IIn view of the different relative economic strengths, it is remarkable that Great Britain has succeeded in forcing as many concessions from the European Union as in the current round of never-ending Brexit talks. The British government and its unionist allies in Northern Ireland have argued for many months that the EU’s cumbersome and legalistic implementation of the Northern Ireland Protocol makes the Northern Ireland Protocol unpopular and silly. The absurdities of the “sausage wars” symbolized an apparently petty stance on the part of the EU. The EU grumbled about the integrity of the internal market, but lost the argument before the court of public opinion. They looked like the foolish who did not understand the delicate peace in Northern Ireland. Somehow they managed to make Boris Johnson look sensitive.
Nevertheless, the EU could have stood firm; but they gave in. Maros Sefcovic, Vice-President of the European Commission, has promised “very far-reaching” changes, and they are. Significantly, he was even frank enough to expose some of the tensions within the EU when he remarked, “We have pushed the limits of what member states, especially France, will wear.” President Macron is clearly angry and frustrated, not least over the “betrayal” of the Aukus and the treatment of French fishermen. In response to British demands, the EU is removing around half of all remaining controls. In reality, they probably did it to support the interests of a small member state, Ireland, as the Irish government was so concerned about a return of violence in Northern Ireland. In any case, Johnson should be satisfied.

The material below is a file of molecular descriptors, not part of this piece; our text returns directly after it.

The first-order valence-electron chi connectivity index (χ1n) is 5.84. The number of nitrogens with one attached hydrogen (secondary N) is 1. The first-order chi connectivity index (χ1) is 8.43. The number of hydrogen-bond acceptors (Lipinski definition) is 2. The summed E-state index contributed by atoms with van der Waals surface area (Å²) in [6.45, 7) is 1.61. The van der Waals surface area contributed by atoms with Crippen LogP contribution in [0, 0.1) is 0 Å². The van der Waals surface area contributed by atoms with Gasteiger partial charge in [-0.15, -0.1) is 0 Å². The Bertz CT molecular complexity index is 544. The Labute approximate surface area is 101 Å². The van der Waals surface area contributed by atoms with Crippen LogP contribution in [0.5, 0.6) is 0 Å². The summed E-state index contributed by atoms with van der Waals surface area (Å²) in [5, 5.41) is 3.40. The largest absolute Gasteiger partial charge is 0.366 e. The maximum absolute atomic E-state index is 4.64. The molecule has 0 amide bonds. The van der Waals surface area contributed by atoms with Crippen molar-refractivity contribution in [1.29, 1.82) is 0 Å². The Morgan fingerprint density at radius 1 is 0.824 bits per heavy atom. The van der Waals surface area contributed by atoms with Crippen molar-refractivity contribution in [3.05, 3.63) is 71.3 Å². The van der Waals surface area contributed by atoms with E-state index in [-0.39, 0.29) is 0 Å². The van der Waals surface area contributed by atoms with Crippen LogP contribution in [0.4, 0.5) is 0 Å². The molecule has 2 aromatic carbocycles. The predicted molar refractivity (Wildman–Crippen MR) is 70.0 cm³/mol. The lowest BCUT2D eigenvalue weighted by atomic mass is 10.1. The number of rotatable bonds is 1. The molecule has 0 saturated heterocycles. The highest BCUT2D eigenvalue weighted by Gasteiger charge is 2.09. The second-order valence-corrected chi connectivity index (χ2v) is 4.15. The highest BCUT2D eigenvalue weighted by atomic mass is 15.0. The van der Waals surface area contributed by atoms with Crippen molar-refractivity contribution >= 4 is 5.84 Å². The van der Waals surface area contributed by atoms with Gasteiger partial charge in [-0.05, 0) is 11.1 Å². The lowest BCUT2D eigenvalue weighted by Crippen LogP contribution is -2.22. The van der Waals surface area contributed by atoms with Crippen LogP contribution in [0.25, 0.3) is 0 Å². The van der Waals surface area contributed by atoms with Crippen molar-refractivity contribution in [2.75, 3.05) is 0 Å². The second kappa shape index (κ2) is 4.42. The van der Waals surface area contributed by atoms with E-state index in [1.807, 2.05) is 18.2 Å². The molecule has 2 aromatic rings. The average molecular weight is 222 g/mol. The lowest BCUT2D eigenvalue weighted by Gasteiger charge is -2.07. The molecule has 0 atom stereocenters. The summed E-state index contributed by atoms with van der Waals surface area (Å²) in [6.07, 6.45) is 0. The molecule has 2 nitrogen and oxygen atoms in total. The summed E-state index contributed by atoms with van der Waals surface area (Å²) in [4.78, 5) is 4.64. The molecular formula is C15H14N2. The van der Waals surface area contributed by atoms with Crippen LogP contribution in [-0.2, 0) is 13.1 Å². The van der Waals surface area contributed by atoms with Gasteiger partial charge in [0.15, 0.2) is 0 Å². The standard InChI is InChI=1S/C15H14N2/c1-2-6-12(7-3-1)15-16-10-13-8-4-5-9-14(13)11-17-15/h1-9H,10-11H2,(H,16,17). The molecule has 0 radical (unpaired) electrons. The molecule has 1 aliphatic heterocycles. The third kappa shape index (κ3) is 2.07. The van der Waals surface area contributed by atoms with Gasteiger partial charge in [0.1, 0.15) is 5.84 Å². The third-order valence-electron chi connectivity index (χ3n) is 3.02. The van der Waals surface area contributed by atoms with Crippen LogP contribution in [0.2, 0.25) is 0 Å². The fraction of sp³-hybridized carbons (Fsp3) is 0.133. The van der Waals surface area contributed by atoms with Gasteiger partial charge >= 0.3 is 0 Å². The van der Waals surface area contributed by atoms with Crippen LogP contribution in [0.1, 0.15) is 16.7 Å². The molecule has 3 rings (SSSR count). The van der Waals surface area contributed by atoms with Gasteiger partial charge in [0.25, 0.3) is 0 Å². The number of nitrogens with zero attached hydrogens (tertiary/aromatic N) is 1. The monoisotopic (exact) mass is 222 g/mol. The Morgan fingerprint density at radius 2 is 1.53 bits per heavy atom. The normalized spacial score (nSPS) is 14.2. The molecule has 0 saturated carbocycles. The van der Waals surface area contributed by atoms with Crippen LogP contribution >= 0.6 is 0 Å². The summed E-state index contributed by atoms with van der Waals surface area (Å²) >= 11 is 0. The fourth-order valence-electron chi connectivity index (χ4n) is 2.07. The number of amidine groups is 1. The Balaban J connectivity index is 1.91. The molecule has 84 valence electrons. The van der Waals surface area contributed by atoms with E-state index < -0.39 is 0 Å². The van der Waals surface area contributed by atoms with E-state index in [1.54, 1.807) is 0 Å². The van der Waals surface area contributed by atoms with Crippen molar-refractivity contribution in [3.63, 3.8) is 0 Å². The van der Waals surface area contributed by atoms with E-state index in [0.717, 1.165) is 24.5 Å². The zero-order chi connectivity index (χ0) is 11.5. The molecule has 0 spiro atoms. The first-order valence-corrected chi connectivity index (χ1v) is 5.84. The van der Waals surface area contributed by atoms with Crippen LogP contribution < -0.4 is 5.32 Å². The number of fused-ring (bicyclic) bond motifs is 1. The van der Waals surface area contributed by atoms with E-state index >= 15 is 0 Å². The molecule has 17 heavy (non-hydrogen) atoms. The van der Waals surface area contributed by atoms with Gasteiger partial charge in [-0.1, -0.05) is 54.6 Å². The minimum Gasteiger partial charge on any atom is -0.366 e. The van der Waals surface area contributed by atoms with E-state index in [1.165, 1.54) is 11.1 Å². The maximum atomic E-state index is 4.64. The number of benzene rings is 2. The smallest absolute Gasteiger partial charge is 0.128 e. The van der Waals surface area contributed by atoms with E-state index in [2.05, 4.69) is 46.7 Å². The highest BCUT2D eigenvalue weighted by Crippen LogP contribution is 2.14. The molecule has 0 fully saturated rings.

But like all calming exercises, it only made the animal even hungrier. Sensing weakness in the prosaic guise of Lord Frost, the British have expanded their demands, drafted a new legislative text for the Protocol, removed the European Court of Justice from its role in the internal market and asked the EU to accept British standards fully and presumably forever in Northern Ireland. Any risks to the integrity of the internal market are then Europe’s problem, not Britain’s.